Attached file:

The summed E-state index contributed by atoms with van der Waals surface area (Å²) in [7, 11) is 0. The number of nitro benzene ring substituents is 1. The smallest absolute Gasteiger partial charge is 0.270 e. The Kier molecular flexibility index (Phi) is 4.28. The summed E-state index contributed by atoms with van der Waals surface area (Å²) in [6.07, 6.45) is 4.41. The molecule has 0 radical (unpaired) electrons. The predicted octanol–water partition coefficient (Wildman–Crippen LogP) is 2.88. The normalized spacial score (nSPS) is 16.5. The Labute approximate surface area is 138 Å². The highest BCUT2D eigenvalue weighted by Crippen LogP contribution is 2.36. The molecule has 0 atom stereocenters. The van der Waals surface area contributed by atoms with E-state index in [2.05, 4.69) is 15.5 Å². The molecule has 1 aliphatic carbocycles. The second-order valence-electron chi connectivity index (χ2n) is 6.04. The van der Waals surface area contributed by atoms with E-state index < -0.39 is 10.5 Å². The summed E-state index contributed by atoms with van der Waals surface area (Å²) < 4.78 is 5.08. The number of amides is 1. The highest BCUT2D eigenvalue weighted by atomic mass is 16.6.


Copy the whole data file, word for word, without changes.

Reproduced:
The summed E-state index contributed by atoms with van der Waals surface area (Å²) in [7, 11) is 0. The number of nitro benzene ring substituents is 1. The smallest absolute Gasteiger partial charge is 0.270 e. The Kier molecular flexibility index (Phi) is 4.28. The summed E-state index contributed by atoms with van der Waals surface area (Å²) in [6.07, 6.45) is 4.41. The molecule has 0 radical (unpaired) electrons. The predicted octanol–water partition coefficient (Wildman–Crippen LogP) is 2.88. The normalized spacial score (nSPS) is 16.5. The Labute approximate surface area is 138 Å². The highest BCUT2D eigenvalue weighted by Crippen LogP contribution is 2.36. The molecule has 0 atom stereocenters. The van der Waals surface area contributed by atoms with E-state index in [2.05, 4.69) is 15.5 Å². The molecule has 1 aliphatic carbocycles. The second-order valence-electron chi connectivity index (χ2n) is 6.04. The van der Waals surface area contributed by atoms with E-state index < -0.39 is 10.5 Å². The summed E-state index contributed by atoms with van der Waals surface area (Å²) < 4.78 is 5.08. The number of amides is 1. The highest BCUT2D eigenvalue weighted by atomic mass is 16.6.